Main Outcome Measure(s):

Knee and ankle angles, moments, electromyographic measurements from semitendinosus and vastus medialis muscles, and ground reaction force (GRF) were collected during 0.30 m drop-jump landings.

Results:

The VPAC resulted in significantly earlier muscle onsets across all muscles with and without fatigue in both groups (mean ± SD, 0.063 ± 0.016 s earlier; P ≤ .001). Fatigue significantly delayed semitendinosus muscle onsets (0.033 ± 0.024 s later; P ≤ .001), decreased GRF (P ≤ .001), and altered landing kinematics in a variety of ways. The rLBP group exhibited delayed semitendinosus and vastus medialis muscle onsets (0.031 ± 0.028 s later; P ≤ .001) and 1.8° less knee flexion at initial contact (P ≤ .008).

Conclusion:

The VPAC decreases some of the detrimental effects of fatigue on landing biomechanics and thus may reduce LE injury risk in a rLBP population.

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Sébastien Viel, Marianne Vaugoyeau and Christine Assaiante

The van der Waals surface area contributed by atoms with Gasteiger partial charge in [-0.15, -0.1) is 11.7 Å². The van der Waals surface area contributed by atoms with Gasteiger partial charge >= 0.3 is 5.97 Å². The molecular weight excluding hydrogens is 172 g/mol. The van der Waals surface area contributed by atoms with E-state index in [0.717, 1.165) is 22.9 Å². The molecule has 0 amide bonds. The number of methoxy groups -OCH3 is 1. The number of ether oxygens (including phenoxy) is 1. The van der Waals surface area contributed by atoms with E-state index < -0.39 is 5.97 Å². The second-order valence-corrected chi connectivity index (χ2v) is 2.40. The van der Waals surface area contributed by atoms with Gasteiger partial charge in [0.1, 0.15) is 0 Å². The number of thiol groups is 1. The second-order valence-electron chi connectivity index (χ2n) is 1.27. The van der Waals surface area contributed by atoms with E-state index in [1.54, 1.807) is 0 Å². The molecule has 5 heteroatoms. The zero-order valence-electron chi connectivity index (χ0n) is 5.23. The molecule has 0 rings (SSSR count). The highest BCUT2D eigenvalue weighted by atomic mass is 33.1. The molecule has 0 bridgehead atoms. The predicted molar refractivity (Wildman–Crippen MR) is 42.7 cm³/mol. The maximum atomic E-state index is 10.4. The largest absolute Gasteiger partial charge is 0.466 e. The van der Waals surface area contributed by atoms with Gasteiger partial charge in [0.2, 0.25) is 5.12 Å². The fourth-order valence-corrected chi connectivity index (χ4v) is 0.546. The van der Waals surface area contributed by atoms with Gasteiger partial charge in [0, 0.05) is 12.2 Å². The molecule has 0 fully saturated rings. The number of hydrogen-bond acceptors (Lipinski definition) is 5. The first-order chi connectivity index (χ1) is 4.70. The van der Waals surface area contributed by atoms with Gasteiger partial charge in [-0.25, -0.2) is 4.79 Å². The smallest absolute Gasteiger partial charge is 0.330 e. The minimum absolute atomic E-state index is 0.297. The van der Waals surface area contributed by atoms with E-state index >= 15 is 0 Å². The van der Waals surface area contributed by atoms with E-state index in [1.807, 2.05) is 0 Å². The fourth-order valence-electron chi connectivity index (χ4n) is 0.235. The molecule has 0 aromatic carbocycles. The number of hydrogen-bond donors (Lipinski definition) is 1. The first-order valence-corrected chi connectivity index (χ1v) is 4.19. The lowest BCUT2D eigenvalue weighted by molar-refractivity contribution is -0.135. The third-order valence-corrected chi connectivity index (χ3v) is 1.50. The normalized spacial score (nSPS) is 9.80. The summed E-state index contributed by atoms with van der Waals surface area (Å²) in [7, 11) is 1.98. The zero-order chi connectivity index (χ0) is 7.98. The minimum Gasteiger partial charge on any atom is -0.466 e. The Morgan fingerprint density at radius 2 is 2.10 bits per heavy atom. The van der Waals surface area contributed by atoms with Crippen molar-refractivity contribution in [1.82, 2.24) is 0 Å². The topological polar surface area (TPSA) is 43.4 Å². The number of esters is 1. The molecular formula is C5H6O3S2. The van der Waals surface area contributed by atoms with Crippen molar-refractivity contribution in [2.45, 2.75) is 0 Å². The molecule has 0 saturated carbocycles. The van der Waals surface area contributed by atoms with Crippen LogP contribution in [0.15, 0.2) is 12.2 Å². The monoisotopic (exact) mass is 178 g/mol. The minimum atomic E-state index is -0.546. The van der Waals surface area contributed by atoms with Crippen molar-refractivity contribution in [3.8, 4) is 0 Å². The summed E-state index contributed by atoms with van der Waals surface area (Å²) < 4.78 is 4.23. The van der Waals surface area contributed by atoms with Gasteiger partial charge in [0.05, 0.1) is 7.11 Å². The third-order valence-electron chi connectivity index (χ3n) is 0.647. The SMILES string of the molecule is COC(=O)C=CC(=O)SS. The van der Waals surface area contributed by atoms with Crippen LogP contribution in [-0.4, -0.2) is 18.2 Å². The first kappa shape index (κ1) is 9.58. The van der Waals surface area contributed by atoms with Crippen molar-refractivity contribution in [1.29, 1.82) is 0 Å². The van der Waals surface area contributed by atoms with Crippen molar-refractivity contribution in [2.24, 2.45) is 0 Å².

In the current study, we adopted the hypothesis that the body scheme disturbances occurring during adolescence might lead subjects to transiently neglect proprioceptive information and that adolescents might rely more strongly on vision to control their orientation and stabilize their body. To check this point, we asked adolescents 14–15 years to maintain vertical stance while very slow sinusoidal oscillations in the frontal plane were applied to the supporting platform at 0.01 Hz (below the detection threshold of the semicircular canal system) and at 0.06 Hz (above) with the eyes open and closed. Two postural components, orientation and segmental stabilization, were analyzed at the head, shoulder, trunk, and pelvis levels. At the lowest frequency without vision, the performances of adolescents were much less efficient than those of adults. Moreover, this study showed that vision plays a predominant role in adolescents’ control of orientation and body stabilization. At 0.06 Hz without vision, a clearcut difference was observed between the strategies used by girls and boys; specifically, the maturation of the segmental stabilization processes was found to be more advanced in girls than in boys. However, no such difference was observed at 0.01 Hz. Lastly, comparisons between the data obtained in adolescents and those previously obtained in young adults (Vaugoyeau, Viel, Amblard, Azulay, & Assaiante, 2008) clearly show that adolescents use different postural strategies and that they are not yet capable of reaching comparable postural performance levels to those observed in adults. Because adolescents were not able to use the proprioceptive information available to improve their postural control, we concluded that they showed a maturational lag in comparison with adults. This suggests that the mechanisms underlying postural control are still maturing during adolescence, which might constitute a transient period of proprioceptive neglect in sensory integration of postural control.